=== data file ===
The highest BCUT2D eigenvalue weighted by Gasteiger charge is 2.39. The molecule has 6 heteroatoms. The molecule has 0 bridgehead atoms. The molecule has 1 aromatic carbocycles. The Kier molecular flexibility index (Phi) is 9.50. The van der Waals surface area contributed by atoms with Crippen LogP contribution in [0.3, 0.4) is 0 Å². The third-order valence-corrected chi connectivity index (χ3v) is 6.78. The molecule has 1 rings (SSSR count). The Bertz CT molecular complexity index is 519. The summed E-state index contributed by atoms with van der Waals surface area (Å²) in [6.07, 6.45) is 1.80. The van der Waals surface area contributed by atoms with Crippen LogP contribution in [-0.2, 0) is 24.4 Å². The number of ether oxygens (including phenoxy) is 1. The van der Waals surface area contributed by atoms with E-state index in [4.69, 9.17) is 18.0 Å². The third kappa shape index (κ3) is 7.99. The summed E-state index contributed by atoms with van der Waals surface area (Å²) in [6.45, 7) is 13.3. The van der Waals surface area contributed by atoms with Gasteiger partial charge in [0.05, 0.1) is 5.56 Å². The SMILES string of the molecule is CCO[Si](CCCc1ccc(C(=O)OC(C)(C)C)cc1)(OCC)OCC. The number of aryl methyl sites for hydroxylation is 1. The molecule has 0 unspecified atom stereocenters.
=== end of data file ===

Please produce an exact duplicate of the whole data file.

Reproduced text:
The highest BCUT2D eigenvalue weighted by Gasteiger charge is 2.39. The molecule has 6 heteroatoms. The molecule has 0 bridgehead atoms. The molecule has 1 aromatic carbocycles. The Kier molecular flexibility index (Phi) is 9.50. The van der Waals surface area contributed by atoms with Crippen LogP contribution in [0.3, 0.4) is 0 Å². The third-order valence-corrected chi connectivity index (χ3v) is 6.78. The molecule has 1 rings (SSSR count). The Bertz CT molecular complexity index is 519. The summed E-state index contributed by atoms with van der Waals surface area (Å²) in [6.07, 6.45) is 1.80. The van der Waals surface area contributed by atoms with Crippen LogP contribution in [-0.2, 0) is 24.4 Å². The number of ether oxygens (including phenoxy) is 1. The van der Waals surface area contributed by atoms with E-state index in [4.69, 9.17) is 18.0 Å². The third kappa shape index (κ3) is 7.99. The summed E-state index contributed by atoms with van der Waals surface area (Å²) in [6.45, 7) is 13.3. The van der Waals surface area contributed by atoms with Gasteiger partial charge in [0.05, 0.1) is 5.56 Å². The SMILES string of the molecule is CCO[Si](CCCc1ccc(C(=O)OC(C)(C)C)cc1)(OCC)OCC. The number of aryl methyl sites for hydroxylation is 1. The molecule has 0 unspecified atom stereocenters.